Visible Light Transmission (VLT): Around 21%

Why These Are Great

  • If you're a glasses wearer, these are built with extra notches inside the frame, making them an easier fit. Some glasses-wearers prefer these over the Oakley Flight Decks.
  • Anti-fog coating, vented lenses, and dual-panes all work together to prevent fog from building up.
  • Triple-layer, moisture-wicking foam also helps prevent fog and sweat build up.
  • Spherical lenses for less glare and distortion and a greater field of vision than your typical cylindrical lenses.
  • Has the ability to change lenses if you want to switch to a different color.
  • Provides lesser light transmission than the Hi Pink, making them also good for sunny days.
  • Arch on the nose can alleviate some discomfort from pinching.

Downsides

  • Might not be affordable for some people.
  • Only comes with one set of lenses. 

Outdoor Master PRO Light Green Lens

While the Outdoor Master PROs don't offer the same lens technology as some of the Smiths or Oakleys, just having the right tinted lens can help in flat light. Their light green lenses are 80% VLT, which is high enough for nighttime skiing, but many users have success with them in flat light as well.

While these goggles don't share the big name endorsements as some of the others do, they're perfect for the recreational skier who isn't going to venture into extreme white-out conditions.

Visible Light Transmission (VLT): 80%

Why These Are Great

  • The best part about these goggles is that they offer a really simple magnetic lens switching system. You can pick up a few different types of lenses to find which ones you prefer for flat light. It's also easy to keep a lower VLT darker pair handy if the clouds part and the sun comes out.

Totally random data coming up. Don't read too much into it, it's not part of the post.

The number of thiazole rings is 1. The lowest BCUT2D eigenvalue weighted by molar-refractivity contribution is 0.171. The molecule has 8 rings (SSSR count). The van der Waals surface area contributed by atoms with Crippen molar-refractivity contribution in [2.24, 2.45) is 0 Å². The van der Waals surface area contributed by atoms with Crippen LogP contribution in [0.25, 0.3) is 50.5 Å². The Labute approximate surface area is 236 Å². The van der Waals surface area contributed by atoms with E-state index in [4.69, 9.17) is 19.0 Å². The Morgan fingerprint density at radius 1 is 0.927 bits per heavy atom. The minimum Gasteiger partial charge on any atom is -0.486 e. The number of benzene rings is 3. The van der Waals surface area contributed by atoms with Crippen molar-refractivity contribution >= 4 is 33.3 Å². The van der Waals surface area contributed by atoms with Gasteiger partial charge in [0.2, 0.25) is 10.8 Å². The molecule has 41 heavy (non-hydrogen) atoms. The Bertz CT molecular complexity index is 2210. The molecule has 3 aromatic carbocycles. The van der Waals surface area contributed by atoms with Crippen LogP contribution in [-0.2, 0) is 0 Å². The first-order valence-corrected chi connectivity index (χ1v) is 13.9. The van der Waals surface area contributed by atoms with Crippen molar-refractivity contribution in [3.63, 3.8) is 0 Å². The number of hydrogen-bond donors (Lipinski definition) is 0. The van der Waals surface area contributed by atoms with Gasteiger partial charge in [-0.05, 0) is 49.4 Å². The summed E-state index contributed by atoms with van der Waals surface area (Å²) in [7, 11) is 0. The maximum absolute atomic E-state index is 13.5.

• These lenses are large and spherical for maximum peripheral vision.
  • Tend to be more affordable than some of the bigger brand names.
  • Huge variety of affordable back-up lenses to choose from.
  • Fits glasses up to 5.30" wide and 1.65" tall.
  • Strap is highly adjustable and fits a wide variety of head and helmet sizes.
  • Anti-fog coating and well-designed venting systems.

Downsides

  • No ChromoPop or Prism technology.

Smith Squad Whiteout Snow Goggles

Another set of goggles to consider by Smith Optics are the Whiteout Snow Goggles. Just like the other pair on this list, you get a set of two interchangeable lenses, one with 13% VLT for sunny days and one for low/flat light at 69% VLT.

Visible Light Transmission (VLT): 13% and 69%

Why These Are Great

  • Only need to own one pair of goggles since you get two interchangeable lenses. A great value for those who want to pack lightly.
  • Uses ChromoPop technology to bring out features of the mountain and snow.
  • Can usually be found cheaper than the I/OX goggles.
  • Solid anti-fog system -- users report that they are extremely quick to defog.

Downsides

  • Cylindrical lenses can reduce peripheral visibility slightly.
  • Can't change lenses on the fly -- no magnetic swapping system.

Wrapping Up

White out or flat light conditions can be some of the most dangerous times on the slopes. If you're going to venture up to extremely high elevations or ski in places with a lot of snowfall, it's important to not skimp on your goggles. While nothing is ever going to provide perfect visibility, it's important to have every edge possible.

Leave a Comment